Each day, 10,000 Americans turn 65. In 2012, 13.7 percent of the population was 65 and older. By 2040, that number will grow to 21 percent. This shift has profound implications for our healthcare system, not to mention society more broadly, but it's an issue that doesn't get as much attention from philanthropy as you might think — even as political leaders endlessly debate reforming entitlements for seniors and entrepreneurs rush forward with new elder care startups.
Most of the grantmaking we see on senior issues is done locally, as funders cope with new human service needs in their aging communities. It's typical to see community foundations taking the lead in this area, as well as stalwart local human service funders. For example, the Meyer Memorial Trust is an important funder on senior issues in Oregon. The Cafritz Foundation does a lot of such grantmaking in the Washington, D.C., area.
Meanwhile, in Southern California, the Gary and Mary West Foundation funds both locally and beyond. The charity was founded in 2006 with the intention of helping seniors and improving healthcare delivery. The foundation supports successful aging initiatives throughout the country with collaborators that include academic institutions and senior-focused nonprofit organizations. Recent grantees include Volunteers Assisting Seniors in Omaha,and the Consumer Center for Health Education and Advocacy, which "provides entitlement assistance to low-income seniors."
The Wests made their money at the helm of West Corporation, a communications company based in Omaha. When they retired, the Wests headed — well, west — and began to focus on philanthropy. While we write often about recent retirees beginning or ramping up their philanthropy, it's curious that more funders don't focus on healthcare for the elderly like the Wests have. After all, it has to be an issue on the minds of many wealthy people as they get older. Philanthropy in the health space is often motivated by personal experience — e.g., a cancer scare — but the most universal human experience of all, aging and decline, doesn't seem to motivate check writing in the same way.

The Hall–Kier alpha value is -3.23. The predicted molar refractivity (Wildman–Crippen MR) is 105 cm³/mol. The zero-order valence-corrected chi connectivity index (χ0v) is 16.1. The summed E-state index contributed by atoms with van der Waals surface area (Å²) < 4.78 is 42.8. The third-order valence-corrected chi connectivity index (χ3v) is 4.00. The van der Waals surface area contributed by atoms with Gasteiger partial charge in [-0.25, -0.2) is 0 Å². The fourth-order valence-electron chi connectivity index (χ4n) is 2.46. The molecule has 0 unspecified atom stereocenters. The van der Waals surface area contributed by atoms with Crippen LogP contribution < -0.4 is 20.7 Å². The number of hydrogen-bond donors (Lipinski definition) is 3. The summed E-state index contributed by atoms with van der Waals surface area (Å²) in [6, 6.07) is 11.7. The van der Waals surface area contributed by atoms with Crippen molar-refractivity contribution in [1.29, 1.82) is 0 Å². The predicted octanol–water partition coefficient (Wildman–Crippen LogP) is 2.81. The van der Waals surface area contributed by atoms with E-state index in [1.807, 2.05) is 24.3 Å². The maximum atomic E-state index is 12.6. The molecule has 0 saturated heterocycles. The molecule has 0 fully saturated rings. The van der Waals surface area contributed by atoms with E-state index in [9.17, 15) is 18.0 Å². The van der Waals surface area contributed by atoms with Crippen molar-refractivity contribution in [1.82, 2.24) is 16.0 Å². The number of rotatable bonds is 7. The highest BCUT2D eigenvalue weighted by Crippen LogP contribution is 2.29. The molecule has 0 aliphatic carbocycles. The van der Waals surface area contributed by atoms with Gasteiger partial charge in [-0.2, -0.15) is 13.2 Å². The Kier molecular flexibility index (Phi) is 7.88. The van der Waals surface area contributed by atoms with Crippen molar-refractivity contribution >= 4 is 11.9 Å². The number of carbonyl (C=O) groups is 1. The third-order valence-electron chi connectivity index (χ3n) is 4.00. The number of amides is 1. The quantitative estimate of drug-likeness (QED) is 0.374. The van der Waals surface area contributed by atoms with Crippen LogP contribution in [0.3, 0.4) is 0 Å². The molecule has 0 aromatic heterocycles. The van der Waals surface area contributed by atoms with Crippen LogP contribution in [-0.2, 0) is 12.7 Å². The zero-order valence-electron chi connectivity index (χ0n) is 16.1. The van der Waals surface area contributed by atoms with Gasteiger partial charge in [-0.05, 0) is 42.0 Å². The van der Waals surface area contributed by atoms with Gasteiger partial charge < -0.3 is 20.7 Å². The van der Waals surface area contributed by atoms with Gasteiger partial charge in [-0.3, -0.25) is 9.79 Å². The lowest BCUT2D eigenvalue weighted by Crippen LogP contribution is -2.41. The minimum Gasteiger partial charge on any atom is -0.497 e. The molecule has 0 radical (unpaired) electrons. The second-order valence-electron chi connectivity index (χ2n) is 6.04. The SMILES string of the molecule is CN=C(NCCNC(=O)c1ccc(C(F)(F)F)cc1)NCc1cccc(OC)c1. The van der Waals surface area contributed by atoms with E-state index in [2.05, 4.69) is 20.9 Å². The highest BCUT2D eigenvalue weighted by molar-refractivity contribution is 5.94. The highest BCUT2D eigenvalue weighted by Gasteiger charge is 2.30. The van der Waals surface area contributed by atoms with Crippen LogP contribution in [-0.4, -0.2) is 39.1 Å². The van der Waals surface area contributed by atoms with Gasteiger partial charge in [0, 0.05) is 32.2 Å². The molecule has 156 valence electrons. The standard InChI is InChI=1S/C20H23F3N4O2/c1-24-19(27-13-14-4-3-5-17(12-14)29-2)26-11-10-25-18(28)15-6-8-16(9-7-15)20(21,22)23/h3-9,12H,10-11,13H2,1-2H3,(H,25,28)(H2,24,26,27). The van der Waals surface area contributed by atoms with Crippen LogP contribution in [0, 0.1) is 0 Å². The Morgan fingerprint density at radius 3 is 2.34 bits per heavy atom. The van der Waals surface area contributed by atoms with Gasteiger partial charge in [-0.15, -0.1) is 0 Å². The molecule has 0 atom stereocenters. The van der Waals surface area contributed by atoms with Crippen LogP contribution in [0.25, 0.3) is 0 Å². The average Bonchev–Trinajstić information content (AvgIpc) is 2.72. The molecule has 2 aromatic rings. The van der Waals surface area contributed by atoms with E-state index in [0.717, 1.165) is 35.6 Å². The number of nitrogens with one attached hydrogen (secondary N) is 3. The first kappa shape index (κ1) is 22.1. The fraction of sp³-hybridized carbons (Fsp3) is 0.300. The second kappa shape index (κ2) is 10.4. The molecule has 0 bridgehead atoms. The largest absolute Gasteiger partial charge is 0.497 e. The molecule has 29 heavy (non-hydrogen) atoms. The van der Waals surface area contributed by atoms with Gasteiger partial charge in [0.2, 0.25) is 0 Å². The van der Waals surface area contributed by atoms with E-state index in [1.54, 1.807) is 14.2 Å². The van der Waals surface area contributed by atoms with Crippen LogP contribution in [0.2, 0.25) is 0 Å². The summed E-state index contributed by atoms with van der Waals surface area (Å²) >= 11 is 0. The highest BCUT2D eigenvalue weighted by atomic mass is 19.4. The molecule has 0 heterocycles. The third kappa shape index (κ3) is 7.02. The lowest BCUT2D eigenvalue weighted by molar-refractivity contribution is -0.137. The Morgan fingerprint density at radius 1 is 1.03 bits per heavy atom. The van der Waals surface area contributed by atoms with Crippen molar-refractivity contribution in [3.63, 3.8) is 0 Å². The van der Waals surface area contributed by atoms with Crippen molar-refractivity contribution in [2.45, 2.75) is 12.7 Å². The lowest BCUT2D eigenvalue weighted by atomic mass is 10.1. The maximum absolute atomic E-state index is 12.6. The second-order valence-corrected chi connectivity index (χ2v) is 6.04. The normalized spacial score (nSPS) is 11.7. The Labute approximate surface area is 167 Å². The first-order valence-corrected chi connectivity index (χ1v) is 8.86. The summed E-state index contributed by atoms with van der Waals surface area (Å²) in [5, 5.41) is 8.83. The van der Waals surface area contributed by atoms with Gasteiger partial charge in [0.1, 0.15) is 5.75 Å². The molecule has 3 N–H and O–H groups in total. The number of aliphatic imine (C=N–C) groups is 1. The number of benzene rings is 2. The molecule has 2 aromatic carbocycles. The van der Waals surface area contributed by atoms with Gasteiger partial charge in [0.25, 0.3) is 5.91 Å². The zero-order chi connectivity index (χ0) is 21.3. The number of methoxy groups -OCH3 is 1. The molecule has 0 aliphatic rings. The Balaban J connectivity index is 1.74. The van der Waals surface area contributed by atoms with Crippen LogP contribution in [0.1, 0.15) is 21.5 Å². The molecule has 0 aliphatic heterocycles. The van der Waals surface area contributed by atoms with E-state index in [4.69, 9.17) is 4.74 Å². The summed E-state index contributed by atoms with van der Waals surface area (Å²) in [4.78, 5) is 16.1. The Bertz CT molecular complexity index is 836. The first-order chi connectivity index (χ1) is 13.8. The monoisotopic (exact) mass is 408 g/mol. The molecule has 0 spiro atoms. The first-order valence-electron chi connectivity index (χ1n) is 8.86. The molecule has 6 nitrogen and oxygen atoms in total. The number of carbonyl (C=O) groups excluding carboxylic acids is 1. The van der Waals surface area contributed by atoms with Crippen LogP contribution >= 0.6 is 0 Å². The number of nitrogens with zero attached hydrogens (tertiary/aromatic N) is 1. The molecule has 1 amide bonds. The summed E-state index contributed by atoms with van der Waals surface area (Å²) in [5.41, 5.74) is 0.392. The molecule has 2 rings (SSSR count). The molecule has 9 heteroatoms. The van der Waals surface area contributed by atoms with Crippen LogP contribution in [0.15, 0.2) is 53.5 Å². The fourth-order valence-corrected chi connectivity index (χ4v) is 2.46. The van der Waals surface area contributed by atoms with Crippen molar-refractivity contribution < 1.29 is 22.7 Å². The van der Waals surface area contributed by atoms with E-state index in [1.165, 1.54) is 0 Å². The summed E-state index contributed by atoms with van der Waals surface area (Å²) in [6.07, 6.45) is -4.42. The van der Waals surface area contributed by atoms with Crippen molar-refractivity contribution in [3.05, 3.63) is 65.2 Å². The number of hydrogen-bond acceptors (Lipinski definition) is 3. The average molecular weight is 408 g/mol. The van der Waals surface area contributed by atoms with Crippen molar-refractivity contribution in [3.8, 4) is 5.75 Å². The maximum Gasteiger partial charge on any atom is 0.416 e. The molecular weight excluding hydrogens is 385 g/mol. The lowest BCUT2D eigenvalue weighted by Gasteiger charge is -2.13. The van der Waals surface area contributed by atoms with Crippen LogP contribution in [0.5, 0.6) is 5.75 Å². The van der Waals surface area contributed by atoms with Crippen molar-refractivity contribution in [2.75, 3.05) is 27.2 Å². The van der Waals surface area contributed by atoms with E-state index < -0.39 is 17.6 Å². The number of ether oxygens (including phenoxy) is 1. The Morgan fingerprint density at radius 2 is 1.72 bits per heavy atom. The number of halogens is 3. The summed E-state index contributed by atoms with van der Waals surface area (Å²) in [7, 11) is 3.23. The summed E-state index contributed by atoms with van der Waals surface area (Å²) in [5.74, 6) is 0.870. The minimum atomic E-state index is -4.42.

In addition to their foundation, in 2009, the Wests created the the West Health Institute, a nonprofit applied medical research organization in San Diego. Three years later, they followed that up with the West Health Policy Center in Washington, D.C. The foundation will also launch the Gary and Mary West Senior Dental Center in the middle of 2016. These efforts all aim to improve the healthcare landscape for seniors.
Now comes news of gifts totalling $11.8 million from the Gary and Mary West Foundation to the UC San Diego Health System.A $6.3 million gift from the foundation will establish the Gary and Mary West Senior Emergency Care Unit, providing "enhanced emergency services designed to meet the unique needs of seniors, including geriatric medicine, acute care screening, urgent care, case management, and social and psychiatric care." An additional $5.5 million from the West Health Institute will fund "multi-year medical research for developing, evaluating and disseminating innovative care approaches for geriatric patients."
Of the gift, West said that he and Mary are "committed to helping seniors age successfully with dignity, quality of life and independence... we believe healthcare specifically tailored for seniors, especially geriatric emergency care, is critical to achieving these goals.”
Luckily for the elderly (and all of us really), the Wests are on the case.